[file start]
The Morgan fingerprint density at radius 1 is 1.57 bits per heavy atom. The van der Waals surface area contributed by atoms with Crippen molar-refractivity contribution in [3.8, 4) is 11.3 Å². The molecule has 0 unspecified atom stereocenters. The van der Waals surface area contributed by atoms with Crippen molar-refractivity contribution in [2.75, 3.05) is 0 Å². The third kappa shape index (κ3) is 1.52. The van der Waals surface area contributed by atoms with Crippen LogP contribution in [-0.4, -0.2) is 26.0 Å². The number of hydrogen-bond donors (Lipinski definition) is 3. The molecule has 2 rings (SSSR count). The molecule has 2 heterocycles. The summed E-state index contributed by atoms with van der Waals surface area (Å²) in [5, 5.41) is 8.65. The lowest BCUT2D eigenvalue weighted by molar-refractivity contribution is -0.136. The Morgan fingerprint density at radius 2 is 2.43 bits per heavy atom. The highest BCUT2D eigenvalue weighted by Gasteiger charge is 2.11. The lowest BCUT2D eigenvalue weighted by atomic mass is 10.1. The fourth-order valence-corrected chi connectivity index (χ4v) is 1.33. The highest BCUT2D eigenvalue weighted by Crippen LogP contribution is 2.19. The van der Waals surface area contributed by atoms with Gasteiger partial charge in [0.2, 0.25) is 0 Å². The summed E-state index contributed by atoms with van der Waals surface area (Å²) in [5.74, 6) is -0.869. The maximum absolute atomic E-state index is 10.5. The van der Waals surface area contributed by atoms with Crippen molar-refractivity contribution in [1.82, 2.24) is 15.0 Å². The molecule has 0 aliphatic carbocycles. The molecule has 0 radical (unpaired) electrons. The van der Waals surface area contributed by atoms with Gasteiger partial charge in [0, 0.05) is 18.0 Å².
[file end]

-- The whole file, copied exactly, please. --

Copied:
The Morgan fingerprint density at radius 1 is 1.57 bits per heavy atom. The van der Waals surface area contributed by atoms with Crippen molar-refractivity contribution in [3.8, 4) is 11.3 Å². The molecule has 0 unspecified atom stereocenters. The van der Waals surface area contributed by atoms with Crippen molar-refractivity contribution in [2.75, 3.05) is 0 Å². The third kappa shape index (κ3) is 1.52. The van der Waals surface area contributed by atoms with Crippen LogP contribution in [-0.4, -0.2) is 26.0 Å². The number of hydrogen-bond donors (Lipinski definition) is 3. The molecule has 2 rings (SSSR count). The molecule has 2 heterocycles. The summed E-state index contributed by atoms with van der Waals surface area (Å²) in [5, 5.41) is 8.65. The lowest BCUT2D eigenvalue weighted by molar-refractivity contribution is -0.136. The Morgan fingerprint density at radius 2 is 2.43 bits per heavy atom. The highest BCUT2D eigenvalue weighted by Gasteiger charge is 2.11. The lowest BCUT2D eigenvalue weighted by atomic mass is 10.1. The fourth-order valence-corrected chi connectivity index (χ4v) is 1.33. The highest BCUT2D eigenvalue weighted by Crippen LogP contribution is 2.19. The van der Waals surface area contributed by atoms with Gasteiger partial charge in [0.2, 0.25) is 0 Å². The summed E-state index contributed by atoms with van der Waals surface area (Å²) in [5.74, 6) is -0.869. The maximum absolute atomic E-state index is 10.5. The van der Waals surface area contributed by atoms with Crippen molar-refractivity contribution in [1.82, 2.24) is 15.0 Å². The molecule has 0 aliphatic carbocycles. The molecule has 0 radical (unpaired) electrons. The van der Waals surface area contributed by atoms with Gasteiger partial charge in [0, 0.05) is 18.0 Å².